A federal judge's hearing on the 1979 murder conviction of Jeffrey MacDonald will go into a fifth day Friday, with testimony from the author of the book on the murders, "Fatal Vision."

Joe McGinniss, who wrote about the 1970 murders of MacDonald's pregnant wife and young daughters, had expected to take the witness stand Thursday, in what some court officials had predicted would be the last day of the hearing on whether the former Army doctor should get a new trial.

But McGinniss' testimony was delayed, as lawyers reviewed crime scene photos and secondhand accounts that Helena Stoeckley, a now-deceased drug user, had privately confessed to being at the crime scene, despite her 1979 trial testimony that she had no memory of the hours during the attacks.

"I hope (the hearing) goes on as long as necessary," said Kathryn MacDonald, who married the convict while he was in prison.

She said witness testimony about Stoeckley's alleged confessions and evidence at the crime scene validate her husband's claim that intruders attacked his family.

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But author McGinniss is sticking by his original narrative of Jeffrey MacDonald as the killer.

"This is the last gasp for him," McGinniss told reporters outside the courthouse. "When he loses here, which he will, this is going to be so thorough, so complete, there's nothing left. The case will finally be closed."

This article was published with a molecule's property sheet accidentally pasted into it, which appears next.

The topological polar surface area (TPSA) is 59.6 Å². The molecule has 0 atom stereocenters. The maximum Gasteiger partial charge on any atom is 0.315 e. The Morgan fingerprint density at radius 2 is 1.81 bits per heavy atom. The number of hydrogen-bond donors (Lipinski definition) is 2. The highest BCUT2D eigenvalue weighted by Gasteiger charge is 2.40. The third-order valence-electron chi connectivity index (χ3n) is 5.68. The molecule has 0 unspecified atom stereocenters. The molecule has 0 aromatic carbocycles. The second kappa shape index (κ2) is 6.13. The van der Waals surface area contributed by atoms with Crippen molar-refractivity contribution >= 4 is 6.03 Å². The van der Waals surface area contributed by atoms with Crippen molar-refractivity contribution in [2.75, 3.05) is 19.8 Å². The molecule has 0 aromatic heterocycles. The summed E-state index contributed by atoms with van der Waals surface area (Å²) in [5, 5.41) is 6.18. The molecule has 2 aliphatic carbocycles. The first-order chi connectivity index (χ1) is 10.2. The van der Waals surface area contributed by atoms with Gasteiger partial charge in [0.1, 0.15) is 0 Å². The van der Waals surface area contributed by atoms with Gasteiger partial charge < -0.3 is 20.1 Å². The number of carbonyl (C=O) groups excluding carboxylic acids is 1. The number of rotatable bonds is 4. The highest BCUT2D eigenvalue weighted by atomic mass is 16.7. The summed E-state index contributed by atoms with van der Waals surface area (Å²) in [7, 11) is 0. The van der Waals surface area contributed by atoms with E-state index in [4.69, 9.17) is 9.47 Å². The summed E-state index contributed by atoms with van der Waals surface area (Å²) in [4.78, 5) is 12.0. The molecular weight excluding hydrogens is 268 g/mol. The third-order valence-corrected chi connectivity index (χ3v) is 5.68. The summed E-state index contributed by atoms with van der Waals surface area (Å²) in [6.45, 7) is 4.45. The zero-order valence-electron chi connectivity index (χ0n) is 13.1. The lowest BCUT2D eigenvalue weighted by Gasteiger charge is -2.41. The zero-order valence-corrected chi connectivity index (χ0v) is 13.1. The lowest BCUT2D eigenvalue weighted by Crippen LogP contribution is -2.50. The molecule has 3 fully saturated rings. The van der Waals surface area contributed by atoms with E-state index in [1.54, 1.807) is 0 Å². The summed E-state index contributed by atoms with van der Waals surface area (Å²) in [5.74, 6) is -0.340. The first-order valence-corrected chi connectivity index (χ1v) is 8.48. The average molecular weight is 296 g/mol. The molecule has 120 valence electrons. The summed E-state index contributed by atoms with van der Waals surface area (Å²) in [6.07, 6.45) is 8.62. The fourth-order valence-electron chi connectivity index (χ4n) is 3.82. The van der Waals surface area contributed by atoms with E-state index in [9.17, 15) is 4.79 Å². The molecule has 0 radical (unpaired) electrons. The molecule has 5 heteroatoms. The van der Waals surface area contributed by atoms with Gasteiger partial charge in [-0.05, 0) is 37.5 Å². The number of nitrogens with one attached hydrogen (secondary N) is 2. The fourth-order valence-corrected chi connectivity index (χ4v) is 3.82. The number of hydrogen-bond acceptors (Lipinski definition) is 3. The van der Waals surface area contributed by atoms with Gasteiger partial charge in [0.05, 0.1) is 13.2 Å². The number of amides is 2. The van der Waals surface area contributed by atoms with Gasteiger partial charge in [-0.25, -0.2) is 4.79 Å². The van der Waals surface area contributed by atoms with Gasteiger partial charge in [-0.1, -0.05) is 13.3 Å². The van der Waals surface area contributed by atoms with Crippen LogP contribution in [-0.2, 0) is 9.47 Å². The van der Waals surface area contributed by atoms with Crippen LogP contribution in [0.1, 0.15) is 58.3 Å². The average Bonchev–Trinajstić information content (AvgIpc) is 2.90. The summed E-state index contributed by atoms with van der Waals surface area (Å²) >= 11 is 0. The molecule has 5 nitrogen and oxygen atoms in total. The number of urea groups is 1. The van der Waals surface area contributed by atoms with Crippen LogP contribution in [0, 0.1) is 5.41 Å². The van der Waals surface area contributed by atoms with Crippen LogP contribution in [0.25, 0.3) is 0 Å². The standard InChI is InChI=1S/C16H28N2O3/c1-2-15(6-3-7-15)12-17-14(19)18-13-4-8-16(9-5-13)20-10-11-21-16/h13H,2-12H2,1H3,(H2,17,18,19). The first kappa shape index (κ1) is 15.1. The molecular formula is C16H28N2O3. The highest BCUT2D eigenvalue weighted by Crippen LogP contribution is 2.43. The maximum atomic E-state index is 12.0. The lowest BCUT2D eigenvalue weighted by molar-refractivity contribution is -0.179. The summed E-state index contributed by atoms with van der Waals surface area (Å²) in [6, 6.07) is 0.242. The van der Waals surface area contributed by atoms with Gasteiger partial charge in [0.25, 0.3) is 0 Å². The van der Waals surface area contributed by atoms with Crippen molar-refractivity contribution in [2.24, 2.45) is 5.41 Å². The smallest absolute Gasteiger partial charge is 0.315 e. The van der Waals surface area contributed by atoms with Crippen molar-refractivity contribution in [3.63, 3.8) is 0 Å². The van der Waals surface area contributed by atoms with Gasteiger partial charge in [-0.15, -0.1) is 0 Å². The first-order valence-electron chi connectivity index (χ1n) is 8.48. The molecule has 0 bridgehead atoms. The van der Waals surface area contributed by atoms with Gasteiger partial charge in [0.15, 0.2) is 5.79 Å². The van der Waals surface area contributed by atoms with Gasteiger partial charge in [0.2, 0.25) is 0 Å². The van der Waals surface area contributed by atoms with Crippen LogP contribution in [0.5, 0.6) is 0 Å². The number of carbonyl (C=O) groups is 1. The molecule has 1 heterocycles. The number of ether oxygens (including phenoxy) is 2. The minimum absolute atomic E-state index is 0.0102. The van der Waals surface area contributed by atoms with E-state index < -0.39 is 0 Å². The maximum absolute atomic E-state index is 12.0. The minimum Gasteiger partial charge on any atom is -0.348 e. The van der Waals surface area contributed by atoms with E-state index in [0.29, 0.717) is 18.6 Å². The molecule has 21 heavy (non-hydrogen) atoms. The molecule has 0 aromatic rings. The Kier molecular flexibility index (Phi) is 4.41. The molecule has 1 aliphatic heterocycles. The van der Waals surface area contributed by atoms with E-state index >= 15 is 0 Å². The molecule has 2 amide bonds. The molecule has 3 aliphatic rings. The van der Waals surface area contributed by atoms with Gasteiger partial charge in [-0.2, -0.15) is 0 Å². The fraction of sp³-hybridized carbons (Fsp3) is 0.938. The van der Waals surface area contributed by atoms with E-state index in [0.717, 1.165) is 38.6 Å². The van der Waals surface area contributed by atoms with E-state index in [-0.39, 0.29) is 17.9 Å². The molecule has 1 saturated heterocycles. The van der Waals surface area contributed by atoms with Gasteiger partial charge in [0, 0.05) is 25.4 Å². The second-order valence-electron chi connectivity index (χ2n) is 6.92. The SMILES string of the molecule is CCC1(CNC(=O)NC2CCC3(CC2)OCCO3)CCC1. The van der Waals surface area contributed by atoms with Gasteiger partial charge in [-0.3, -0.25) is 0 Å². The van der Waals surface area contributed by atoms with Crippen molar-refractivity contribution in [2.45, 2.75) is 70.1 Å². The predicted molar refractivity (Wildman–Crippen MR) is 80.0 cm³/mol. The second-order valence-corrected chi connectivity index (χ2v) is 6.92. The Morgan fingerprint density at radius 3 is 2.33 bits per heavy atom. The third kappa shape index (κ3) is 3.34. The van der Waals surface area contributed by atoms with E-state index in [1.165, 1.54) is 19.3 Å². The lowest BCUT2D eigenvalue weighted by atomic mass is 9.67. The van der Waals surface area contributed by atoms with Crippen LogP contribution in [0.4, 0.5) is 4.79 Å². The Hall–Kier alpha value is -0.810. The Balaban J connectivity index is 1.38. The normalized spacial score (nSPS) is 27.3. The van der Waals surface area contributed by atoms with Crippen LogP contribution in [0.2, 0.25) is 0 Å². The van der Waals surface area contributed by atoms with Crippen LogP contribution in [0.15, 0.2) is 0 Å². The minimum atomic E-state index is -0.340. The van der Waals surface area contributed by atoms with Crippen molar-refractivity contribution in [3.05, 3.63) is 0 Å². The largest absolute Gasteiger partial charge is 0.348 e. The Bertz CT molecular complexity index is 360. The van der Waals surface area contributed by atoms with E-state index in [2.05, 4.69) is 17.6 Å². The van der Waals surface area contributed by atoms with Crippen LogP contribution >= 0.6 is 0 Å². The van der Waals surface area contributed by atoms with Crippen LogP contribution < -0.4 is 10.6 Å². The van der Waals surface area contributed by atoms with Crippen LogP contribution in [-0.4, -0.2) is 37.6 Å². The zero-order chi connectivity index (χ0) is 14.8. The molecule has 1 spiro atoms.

Another prominent author, Errol Morris disagrees. His latest book, "A Wilderness of Error," criticizes the 1970 investigation and 1979 conviction of MacDonald.

Earlier this week, Morris' book got an unexpected review from Sarah Palin, who writes on Breitbart.com, "I sympathize with MacDonald and his defense team because I saw firsthand the twisted way McGinniss operates."

Palin became upset with McGinniss in 2010 when the author moved next door to her Alaska home to write a critical biography about the former vice-presidential candidate.

Today, when reporters asked about Palin's comments, McGinniss said, "They really all belong in the same bed. Jeffrey MacDonald, Sarah Palin and Errol Morris are the best bedfellows I've ever seen. They deserve each other."

Fox News' Mary Quinn O'Connor contributed to this story.

Jonathan Serrie joined Fox News Channel (FNC) in April 1999 and currently serves as a correspondent based in the Atlanta bureau.